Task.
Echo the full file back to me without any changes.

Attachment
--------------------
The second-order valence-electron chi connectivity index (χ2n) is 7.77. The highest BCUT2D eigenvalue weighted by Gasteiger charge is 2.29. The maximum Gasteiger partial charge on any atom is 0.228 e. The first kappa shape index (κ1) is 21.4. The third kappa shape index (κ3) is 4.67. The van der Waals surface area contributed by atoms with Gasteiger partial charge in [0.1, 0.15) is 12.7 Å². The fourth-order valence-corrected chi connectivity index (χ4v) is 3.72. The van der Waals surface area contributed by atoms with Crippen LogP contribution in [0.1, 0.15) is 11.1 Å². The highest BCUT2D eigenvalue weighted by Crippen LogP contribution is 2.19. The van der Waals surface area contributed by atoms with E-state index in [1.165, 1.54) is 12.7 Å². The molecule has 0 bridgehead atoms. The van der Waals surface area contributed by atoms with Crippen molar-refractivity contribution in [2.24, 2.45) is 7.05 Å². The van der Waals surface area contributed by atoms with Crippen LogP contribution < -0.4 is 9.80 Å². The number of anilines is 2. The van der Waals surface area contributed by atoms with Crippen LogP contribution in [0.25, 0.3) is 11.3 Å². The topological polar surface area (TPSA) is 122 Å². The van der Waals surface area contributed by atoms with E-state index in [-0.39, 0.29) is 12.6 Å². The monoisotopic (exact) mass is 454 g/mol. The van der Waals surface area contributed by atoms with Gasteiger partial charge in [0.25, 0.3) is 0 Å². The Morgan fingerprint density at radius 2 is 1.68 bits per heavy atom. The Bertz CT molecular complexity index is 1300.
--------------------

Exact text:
The second-order valence-electron chi connectivity index (χ2n) is 7.77. The highest BCUT2D eigenvalue weighted by Gasteiger charge is 2.29. The maximum Gasteiger partial charge on any atom is 0.228 e. The first kappa shape index (κ1) is 21.4. The third kappa shape index (κ3) is 4.67. The van der Waals surface area contributed by atoms with Gasteiger partial charge in [0.1, 0.15) is 12.7 Å². The fourth-order valence-corrected chi connectivity index (χ4v) is 3.72. The van der Waals surface area contributed by atoms with Crippen LogP contribution in [0.1, 0.15) is 11.1 Å². The highest BCUT2D eigenvalue weighted by Crippen LogP contribution is 2.19. The van der Waals surface area contributed by atoms with E-state index in [1.165, 1.54) is 12.7 Å². The molecule has 0 bridgehead atoms. The van der Waals surface area contributed by atoms with Crippen molar-refractivity contribution in [2.24, 2.45) is 7.05 Å². The van der Waals surface area contributed by atoms with Crippen LogP contribution < -0.4 is 9.80 Å². The number of anilines is 2. The van der Waals surface area contributed by atoms with Crippen LogP contribution in [0.25, 0.3) is 11.3 Å². The topological polar surface area (TPSA) is 122 Å². The van der Waals surface area contributed by atoms with E-state index in [-0.39, 0.29) is 12.6 Å². The monoisotopic (exact) mass is 454 g/mol. The van der Waals surface area contributed by atoms with Gasteiger partial charge in [0.25, 0.3) is 0 Å². The Morgan fingerprint density at radius 2 is 1.68 bits per heavy atom. The Bertz CT molecular complexity index is 1300.